The Thames and Hudson Manual of Typography (Thames & Hudson Manuals) (英語) ペーパーバック – 1992/4/1
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Examines the use of filmsetting, hot metal, and computers in setting type and how these systems have influenced book design
The beginning has a decent introduction to the history of typography and typefaces.
The middle part concerns itself with working around the constraints of metal or copyediting before word processing systems became commonplace. If nothing else, it should give us a renewed appreciation of how much tedious labor computers save us, such as not having to count characters to find out how many pages will be required.
The final part on layout for stationery, books and magazines is pretty good, but not very systematic, and carries the same war story flavor as the section on recommended tools.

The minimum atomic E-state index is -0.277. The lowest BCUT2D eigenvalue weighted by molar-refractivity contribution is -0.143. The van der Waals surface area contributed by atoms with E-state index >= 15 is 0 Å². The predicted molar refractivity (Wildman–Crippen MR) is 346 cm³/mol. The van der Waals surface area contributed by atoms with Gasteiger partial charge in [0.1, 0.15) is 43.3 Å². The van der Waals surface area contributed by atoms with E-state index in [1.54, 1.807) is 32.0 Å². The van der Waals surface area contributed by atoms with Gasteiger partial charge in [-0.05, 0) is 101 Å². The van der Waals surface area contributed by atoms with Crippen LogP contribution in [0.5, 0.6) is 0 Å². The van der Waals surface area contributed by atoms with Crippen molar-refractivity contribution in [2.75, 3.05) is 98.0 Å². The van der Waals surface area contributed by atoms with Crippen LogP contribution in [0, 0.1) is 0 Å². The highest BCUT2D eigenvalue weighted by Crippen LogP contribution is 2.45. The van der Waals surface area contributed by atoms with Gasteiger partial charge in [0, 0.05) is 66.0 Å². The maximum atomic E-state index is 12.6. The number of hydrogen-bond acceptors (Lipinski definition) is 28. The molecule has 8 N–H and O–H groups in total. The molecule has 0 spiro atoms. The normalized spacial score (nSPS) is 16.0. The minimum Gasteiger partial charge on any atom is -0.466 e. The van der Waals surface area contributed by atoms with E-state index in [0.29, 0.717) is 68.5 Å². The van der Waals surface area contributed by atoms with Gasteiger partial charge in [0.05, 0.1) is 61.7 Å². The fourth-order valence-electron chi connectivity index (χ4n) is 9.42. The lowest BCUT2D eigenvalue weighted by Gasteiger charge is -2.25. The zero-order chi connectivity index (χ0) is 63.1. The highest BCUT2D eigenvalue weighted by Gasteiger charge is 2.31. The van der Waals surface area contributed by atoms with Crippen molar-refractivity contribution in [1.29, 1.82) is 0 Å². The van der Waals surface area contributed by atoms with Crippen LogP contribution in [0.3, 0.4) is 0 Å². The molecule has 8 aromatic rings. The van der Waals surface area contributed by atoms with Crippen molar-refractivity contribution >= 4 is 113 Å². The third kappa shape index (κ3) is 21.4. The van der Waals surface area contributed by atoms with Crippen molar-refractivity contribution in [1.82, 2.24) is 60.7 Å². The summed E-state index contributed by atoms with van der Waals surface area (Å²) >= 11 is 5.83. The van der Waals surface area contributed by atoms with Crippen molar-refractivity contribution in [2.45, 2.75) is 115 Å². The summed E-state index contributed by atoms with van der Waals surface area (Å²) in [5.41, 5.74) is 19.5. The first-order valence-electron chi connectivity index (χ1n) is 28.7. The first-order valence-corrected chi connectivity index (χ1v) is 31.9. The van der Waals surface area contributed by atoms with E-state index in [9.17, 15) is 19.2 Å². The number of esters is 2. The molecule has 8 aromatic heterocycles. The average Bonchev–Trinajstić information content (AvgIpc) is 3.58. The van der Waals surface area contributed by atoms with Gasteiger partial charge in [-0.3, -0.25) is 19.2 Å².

All in all, this book has some interesting information, but I would not recommend it to anyone who wants to learn how to produce beautiful documents out of his desktop publishing setup. Robin Williams's "The PC is not a typewriter", Robert Bringhurst's "The Elements of Typographical Style" or even Donald Knuth's books on computers and typography are better choices in this respect.
Some areas of knowledge are hard to convey in text, and my knowledge of printing is little improved by this book, but I'll forgive that; the essentials of design are covered very well.
One's judgement of a book obviously depends on what one is seeking. For those who are merely curious or interested in historical typography, as opposed to professionally involved in modern typography, I heartily recommend "The Thames and Hudson Manual of Typography".